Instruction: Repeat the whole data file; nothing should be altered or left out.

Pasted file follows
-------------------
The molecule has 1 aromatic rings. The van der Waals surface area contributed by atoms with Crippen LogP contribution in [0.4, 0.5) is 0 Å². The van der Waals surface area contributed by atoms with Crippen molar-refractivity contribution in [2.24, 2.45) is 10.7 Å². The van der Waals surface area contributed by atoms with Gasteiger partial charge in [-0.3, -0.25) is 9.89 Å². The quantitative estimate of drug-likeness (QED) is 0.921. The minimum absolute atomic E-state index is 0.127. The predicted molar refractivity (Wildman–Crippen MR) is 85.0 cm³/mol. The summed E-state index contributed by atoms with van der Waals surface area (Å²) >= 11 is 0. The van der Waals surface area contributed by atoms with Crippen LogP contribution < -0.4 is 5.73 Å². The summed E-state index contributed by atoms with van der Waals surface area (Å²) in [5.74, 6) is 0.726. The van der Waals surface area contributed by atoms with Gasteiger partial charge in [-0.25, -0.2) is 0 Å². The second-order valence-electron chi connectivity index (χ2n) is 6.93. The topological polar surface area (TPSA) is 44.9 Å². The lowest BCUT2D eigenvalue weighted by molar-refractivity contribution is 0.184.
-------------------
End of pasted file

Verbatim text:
The molecule has 1 aromatic rings. The van der Waals surface area contributed by atoms with Crippen LogP contribution in [0.4, 0.5) is 0 Å². The van der Waals surface area contributed by atoms with Crippen molar-refractivity contribution in [2.24, 2.45) is 10.7 Å². The van der Waals surface area contributed by atoms with Gasteiger partial charge in [-0.3, -0.25) is 9.89 Å². The quantitative estimate of drug-likeness (QED) is 0.921. The minimum absolute atomic E-state index is 0.127. The predicted molar refractivity (Wildman–Crippen MR) is 85.0 cm³/mol. The summed E-state index contributed by atoms with van der Waals surface area (Å²) >= 11 is 0. The van der Waals surface area contributed by atoms with Crippen LogP contribution < -0.4 is 5.73 Å². The summed E-state index contributed by atoms with van der Waals surface area (Å²) in [5.74, 6) is 0.726. The van der Waals surface area contributed by atoms with Gasteiger partial charge in [-0.25, -0.2) is 0 Å². The second-order valence-electron chi connectivity index (χ2n) is 6.93. The topological polar surface area (TPSA) is 44.9 Å². The lowest BCUT2D eigenvalue weighted by molar-refractivity contribution is 0.184.